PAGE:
Humanitarian Action Report 2007 - Homepage

WCARO CENTRAL AFRICAN REPUBLIC

CRITICAL ISSUES FOR CHILDREN

The humanitarian crisis in Africa’s most forgotten nation persists after a decade of armed conflict, the impact of crises in Chad, Democratic Republic of the Congo, Darfur and Southern Sudan, a difficult institutional environment and very low international presence. More than 1 million people are highly vulnerable due to disease, malnutrition and insecurity, while some 200,000 people are displaced. There is a desperate need for protection, basic health, nutrition, water and sanitation, education and food/non-food aid. Widespread human rights violations continue, indicators have deteriorated, life expectancy has decreased and the percentage of people living below the poverty threshold has risen from 63 to 71 per cent since 1993. The HIV prevalence rate is the highest in Central and West Africa at 15 per cent, which has resulted in 140,000 orphans, 24,000 HIV-positive children and 6,000 orphans and other vulnerable children (OVC) living in the streets.

PLANNED HUMANITARIAN ACTION FOR 2007

Health and nutrition: As part of the expanded programme on immunization (EPI), UNICEF will support local measles and maternal/neonatal tetanus campaigns, organize outreach to boost routine EPI coverage, set up a monitoring system and support communication activities. As part of the Integrated Management of Childhood Illness initiative, UNICEF will promote health/nutrition and feeding practices as well as community-based management of malaria, pneumonia and diarrhoea; distribute long-lasting insecticidal nets; administer vitamin A supplements and de-worming tablets; and strengthen primary health care services through training and provision of essential drugs. Benefiting 98,000 pregnant women and their newborns, UNICEF will provide a family- and community-based intervention package of social mobilization, prevention of infections, hypothermia and asphyxia; train on detection of newborn danger signs and breastfeeding problems; promote breastfeeding and ‘making pregnancy safer’ strategy. In nutrition, UNICEF will support 5 therapeutic and 30 supplementary feeding centres; reinforce national capacities on status assessment and monitoring and support community-based activities. In HIV/AIDS, UNICEF will undertake risk mapping and adopt the life skills approach; develop advocacy and communication for behaviour change; and strengthen health services’ capacities to deal with sexually transmitted infections/HIV/AIDS.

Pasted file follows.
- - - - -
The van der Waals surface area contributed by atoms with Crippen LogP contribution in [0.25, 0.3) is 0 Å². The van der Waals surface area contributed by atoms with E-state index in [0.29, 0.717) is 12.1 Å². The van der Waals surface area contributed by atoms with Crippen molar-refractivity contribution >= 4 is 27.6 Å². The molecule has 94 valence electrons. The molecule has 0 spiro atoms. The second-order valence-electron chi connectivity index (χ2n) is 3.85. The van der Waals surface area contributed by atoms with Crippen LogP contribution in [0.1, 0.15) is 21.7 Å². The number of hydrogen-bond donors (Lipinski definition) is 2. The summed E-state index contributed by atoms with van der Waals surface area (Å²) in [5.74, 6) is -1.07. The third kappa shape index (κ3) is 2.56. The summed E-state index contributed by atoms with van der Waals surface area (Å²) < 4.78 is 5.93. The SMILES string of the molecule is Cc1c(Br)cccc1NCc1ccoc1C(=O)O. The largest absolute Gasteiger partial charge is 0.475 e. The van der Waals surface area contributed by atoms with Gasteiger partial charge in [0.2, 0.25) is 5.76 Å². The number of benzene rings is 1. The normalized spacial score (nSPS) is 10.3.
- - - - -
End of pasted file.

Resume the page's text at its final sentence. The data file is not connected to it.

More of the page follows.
Water and environmental sanitation: UNICEF will construct at least 50 new water points with handpumps in schools; rehabilitate 600 water and sanitation facilities for 175,000 displaced people and returnees; support water point management and latrinization of 6,000 households; intensify hygiene education campaigns at schools and households; provide family emergency kits; strengthen water system management capacities; foster coordination for emergency preparedness in the sector.

Education: UNICEF will map existing school facilities and equipment within conflict zones; mobilize/sensitize communities to undertake school rehabilitation and re-opening; provide support for the rehabilitation of 74 classrooms; procure and distribute recreation/basic school kits to 74 schools, 1,267 primary schoolteachers and 88,868 pupils; train 1,267 teachers on pedagogic skills and competencies, with emphasis on HIV/AIDS and peace education; construct 30 temporary school/classroom structures for 88,868 primary schoolchildren.

Child protection: UNICEF will assess, analyse and establish/strengthen monitoring and reporting mechanisms on human rights violations: train military and rebels on children’s and women’s rights; reinforce capacities of 20 NGOs for access of OVC to basic social services; train 100 social workers on home-based care and psychosocial follow-up; help design and implement the first national action plan on OVC; elaborate mapping of beneficiaries and children affected by conflict; create a database on street children and abandoned children; assist birth registration system needs assessment; support reconstruction of  51 destroyed registrars’ offices and provide supplies; help the judiciary system ensure free and compulsory birth registration and support free registration for OVC; train 300 registration agents, officials and key actors.

Non-food items/shelter: UNICEF will assess and upgrade temporary settlements and affected communities; pre-position basic emergency non-food items (NFIs) buffer stock for 25,000 people; ensure regular delivery of NFIs and seasonal input for 65,000 vulnerable people.

Summary of UNICEF financial needs for 2007

Sector

US$

Health and nutrition

6,967,485

Water and environmental sanitation

2,167,000

Education

2,641,295

Child protection

711,240

Non-food items/shelter

775,750

Total

13,262,770

* The total includes a maximum recovery rate of 7 per cent. The actual recovery rate on contributions will be calculated in accordance with UNICEF Executive Board Decision 2006/7 dated 9 June 2006.